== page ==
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Trailer Tunes: 'Fruitvale Station' and The Roots' 'Now or Never'

At the intersection of movie trailers and music, what does The Roots' "Now or Never" tell us about the Sundance prize-winner 'Fruitvale Station'?

There's always so much to unpack about a movie trailer: the stars, the plot, how much of the plot is being totally given away. But in many cases, the part of the trailer that sticks with you the longest is the music. Be it a pop song or a piece or orchestral score, it's the music that most often makes a trailer.

This Week's Trailer: Fruitvale Station, writer/director Ryan Coogler’s take on the true story of a Bay Area police shooting on New Year’s Day, 2009.

This Week's Tune: "Now or Never," a track from The Roots’ 2010 album How I Got Over.

How Literal Is It? The song is deployed in the early part of the trailer, when we're being introduced to the environment of the movie. Michael B. Jordan's main character is dealing with the violence and anxieties of inner-city life, and the outward sentiments of "Now or Never" capture that pretty well, without being too thuddingly obvious about it.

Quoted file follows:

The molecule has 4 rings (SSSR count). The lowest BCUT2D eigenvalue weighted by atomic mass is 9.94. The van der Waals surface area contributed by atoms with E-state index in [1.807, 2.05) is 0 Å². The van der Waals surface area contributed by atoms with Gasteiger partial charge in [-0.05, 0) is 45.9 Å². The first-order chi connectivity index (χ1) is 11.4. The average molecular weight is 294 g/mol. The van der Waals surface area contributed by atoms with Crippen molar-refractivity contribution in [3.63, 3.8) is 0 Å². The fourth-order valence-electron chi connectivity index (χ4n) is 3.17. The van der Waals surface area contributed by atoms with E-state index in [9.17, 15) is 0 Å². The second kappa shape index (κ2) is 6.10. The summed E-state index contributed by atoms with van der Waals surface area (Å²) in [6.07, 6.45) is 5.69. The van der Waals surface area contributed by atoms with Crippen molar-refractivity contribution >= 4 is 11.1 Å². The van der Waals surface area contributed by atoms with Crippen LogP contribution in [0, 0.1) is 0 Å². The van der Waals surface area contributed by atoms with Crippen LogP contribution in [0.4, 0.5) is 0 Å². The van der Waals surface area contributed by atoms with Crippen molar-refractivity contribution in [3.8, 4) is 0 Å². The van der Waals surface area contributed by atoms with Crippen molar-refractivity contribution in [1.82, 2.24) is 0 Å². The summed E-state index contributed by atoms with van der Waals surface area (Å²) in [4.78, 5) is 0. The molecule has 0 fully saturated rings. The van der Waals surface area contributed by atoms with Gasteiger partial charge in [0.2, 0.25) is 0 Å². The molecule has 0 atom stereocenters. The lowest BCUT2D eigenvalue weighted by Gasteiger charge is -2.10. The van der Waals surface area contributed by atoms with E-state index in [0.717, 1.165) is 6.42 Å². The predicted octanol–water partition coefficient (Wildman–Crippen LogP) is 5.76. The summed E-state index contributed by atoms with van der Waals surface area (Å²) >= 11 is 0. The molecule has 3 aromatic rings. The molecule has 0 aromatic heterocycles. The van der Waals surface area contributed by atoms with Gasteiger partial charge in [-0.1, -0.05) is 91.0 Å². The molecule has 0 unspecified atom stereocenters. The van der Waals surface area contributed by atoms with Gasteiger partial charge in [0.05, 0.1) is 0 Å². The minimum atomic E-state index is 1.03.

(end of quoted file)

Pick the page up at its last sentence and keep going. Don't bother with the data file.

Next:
How Emotional Is It? The Roots are so, so effective when it comes to setting a mood of chill thoughtfulness, and their song is put to great use as Jordan's home life is laid out, including girlfriend Melonie Diaz and mother Octavia Spencer. There's a hopefulness to The Roots but also melancholy, and there's no way to watch the first half of this trailer and not think things are going to get bad. Which they do, at which point the music switched to something darker, more sinister, so that when "Now or Never" kicks back in at the very end, it's almost as an elegy. It's a very smart deployment.

How Definitive Is It? While I won't go out on a limb and say this is the only movie trailer making use of The Roots, their music is unique enough to the usual trailer offerings to set Fruitvale Station apart.

Overall Trailer Tune Effectiveness: A+. You're not going to do much better than The Roots, and "Now or Never" in particular conveys a wide spectrum of emotions and promises something affecting and resonant in the movie it's advertising for.

Previously: Michael Shannon: 10 Roles Ranked in Order of Bug-Eyed Intensity


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